Friday, November 23, 2012

Complaining Preachers - Complaining Church Members

I finally finished reading Joyce Meyer's Battlefield of the Mind (which I highly recommend) and have started reading Dietrich Bonhoeffer's Life Together as part of my morning devotions and prayer time. I read this little book years ago, but had forgotten how powerful it was. Below is something that just jumped out at, rather it screamed at me.....and I want to share it here in hopes of getting some feedback and reaction. The section is a little long, but worth reading. Especially reading it slowly, so that what this saint is telling us can sink in.

   “Only he who gives thanks for little things receives the big things. We prevent God from giving us the great spiritual gifts He has in store for us, because we do not give thanks for daily gifts. We think we dare not be satisfied with the small measure of spiritual knowledge, experience, and love that has been given to us, and that we must constantly be looking forward eagerly for the highest good. Then we deplore the fact that we lack the deep certainty, the strong faith, and the rich experience that God has given to others, and we consider this lament to be pious. We pray for the big things and forget to give thanks for the ordinary, small (and yet really not small) gifts. How can God entrust great things to one who will not thankfully receive from Him the little things? If we do not give thanks daily for the Christian fellowship in which we have been placed, even when there is no great experience, no discoverable riches, but much weakness, small faith, and difficulty; if on the contrary, we only keep complaining to God that everything is so paltry and petty, so far from what we expected, then we hinder God from letting our  fellowship grow according to the measure and riches which are there for us all in Jesus Christ . 
   This applies in a special way to the complaints often heard from pastors and zealous members about their congregations. A pastor should never complain about his congregation, certainly never to other people, but also not to God. A congregation has not been entrusted to him in order that he should become its accuser before God and men. When a person becomes alienated from a Christian community in which he has been placed and begins to raise complaints about it, he had better examine himself first to see whether the trouble is not due to his wish dream that should be shattered by God; and if this be the case, let him thank God for leading him in to this predicament. But if not, let him nevertheless guard against ever becoming an accuser of the congregation before God. Let him rather accuse himself for his unbelief. Let him pray to God for an understanding of his own failure and his particular sin, and pray that he may not wrong his brethren. Let him, in the consciousness of his own guilt, make intercession for his brethren. Let him do what he is committed to do, and thank God.
   Christian community is like the Christian’s sanctification. It is a gift of God which we cannot claim. Only God knows the real state of our fellowship, of our sanctification. What may appear weak and trifling to us may be great and glorious to God. Just as the Christian should not be constantly feeling his spiritual pulse, so, too, the Christian community has not been given to us by God for us to be constantly taking its temperature. The more thankfully we daily receive what is given to us, the more surely and steadily will fellowship increase and grow from day to day as God pleases.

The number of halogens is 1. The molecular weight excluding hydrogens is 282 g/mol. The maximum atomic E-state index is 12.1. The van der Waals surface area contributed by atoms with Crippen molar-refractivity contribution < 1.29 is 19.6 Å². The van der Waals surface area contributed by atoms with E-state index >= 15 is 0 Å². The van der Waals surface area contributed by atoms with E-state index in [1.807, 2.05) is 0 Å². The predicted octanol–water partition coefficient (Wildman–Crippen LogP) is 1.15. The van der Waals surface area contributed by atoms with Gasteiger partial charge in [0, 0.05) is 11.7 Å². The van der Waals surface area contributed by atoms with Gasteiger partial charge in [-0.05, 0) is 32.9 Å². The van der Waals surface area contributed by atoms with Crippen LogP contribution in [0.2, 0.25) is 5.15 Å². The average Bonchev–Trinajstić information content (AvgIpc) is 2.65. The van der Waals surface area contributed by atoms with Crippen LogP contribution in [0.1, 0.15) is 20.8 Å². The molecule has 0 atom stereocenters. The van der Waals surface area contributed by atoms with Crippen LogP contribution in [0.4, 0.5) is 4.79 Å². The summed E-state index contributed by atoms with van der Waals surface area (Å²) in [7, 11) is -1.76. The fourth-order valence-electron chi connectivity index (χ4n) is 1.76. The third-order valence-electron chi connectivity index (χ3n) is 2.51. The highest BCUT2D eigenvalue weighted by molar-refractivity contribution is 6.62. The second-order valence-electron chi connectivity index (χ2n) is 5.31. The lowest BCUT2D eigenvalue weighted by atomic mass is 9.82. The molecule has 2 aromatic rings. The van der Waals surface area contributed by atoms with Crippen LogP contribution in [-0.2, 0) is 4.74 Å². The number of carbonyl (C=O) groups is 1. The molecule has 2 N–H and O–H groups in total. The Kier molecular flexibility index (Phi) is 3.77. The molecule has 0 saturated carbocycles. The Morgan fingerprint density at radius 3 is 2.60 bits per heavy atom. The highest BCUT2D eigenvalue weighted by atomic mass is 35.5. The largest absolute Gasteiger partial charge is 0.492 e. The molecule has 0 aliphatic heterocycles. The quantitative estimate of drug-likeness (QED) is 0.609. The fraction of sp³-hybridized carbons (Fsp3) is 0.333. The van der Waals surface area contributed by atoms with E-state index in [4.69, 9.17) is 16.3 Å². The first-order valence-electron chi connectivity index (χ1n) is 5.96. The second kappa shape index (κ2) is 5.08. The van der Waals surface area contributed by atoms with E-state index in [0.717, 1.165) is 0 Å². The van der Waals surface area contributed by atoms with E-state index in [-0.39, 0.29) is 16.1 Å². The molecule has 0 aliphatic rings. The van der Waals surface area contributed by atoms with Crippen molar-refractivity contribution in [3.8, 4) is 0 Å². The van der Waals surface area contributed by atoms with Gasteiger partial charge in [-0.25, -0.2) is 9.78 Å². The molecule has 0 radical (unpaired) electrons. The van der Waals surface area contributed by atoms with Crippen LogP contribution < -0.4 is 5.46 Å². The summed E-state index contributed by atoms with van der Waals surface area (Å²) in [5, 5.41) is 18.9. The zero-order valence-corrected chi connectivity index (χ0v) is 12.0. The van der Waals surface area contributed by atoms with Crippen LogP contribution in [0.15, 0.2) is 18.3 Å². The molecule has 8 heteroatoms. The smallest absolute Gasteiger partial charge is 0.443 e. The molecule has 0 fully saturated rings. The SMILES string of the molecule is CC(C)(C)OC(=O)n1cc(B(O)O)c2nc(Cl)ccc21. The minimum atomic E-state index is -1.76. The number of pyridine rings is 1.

Christian brotherhood is not an ideal which we must realize; it is rather a reality created by God in Christ in which we may participate. The more clearly we learn to recognize that the ground and strength and promise of all our fellowship is in Jesus Christ alone, the more serenely shall we think of our fellowship and pray and hope for it."

Bonhoeffer said earlier in his book that some love their idea of Christian community more than the community itself, and that when this happens, that person begins to destroy the community. It reminds of the old Peanuts cartoon where Linus says "I love mankind. It's people I cannot stand!" Until we learn to love people first, as Christ loves us, then we will always be complaining. Whether we are preachers, congregation members, or folks who have given up on the church.

Here's my prayer today- O God, let me love the people, not my idea of what they should be. And thank you for loving me so much, that while I was yet a sinner, you sent Christ for me. Amen."


  1. God always teaches us what he wants us to learn by giving us many, many chances to get it right. It happens when we are fed up with the person who seems to never remember what he is supposed to be doing for the program or service. Then God sends him as the only one who is available to work one on one with you on a particularly tedious project and he relieves the pressure of having to do it all alone. I get it, God. I get it. At least for this one particular time. I'm sure I'll have to learn this lesson again and again.

  2. Thanks Mike! That's very convicting, as I often (I'm ashamed to admit) find myself complaining about my congregations. It's easy to be ashamed of being disappointed in them for not being as spiritually "mature" as I'd like them to be, but Bonhoeffer also makes the connection that just as I'd complain about the congregation, I also berate myself for not being everything I believe I could or should be.

    In a culture and a system that elevates statistical results to an often idolatrous position, this is a good reminder that we, as well as our congregations, have ontological value, even right now. And God may like us.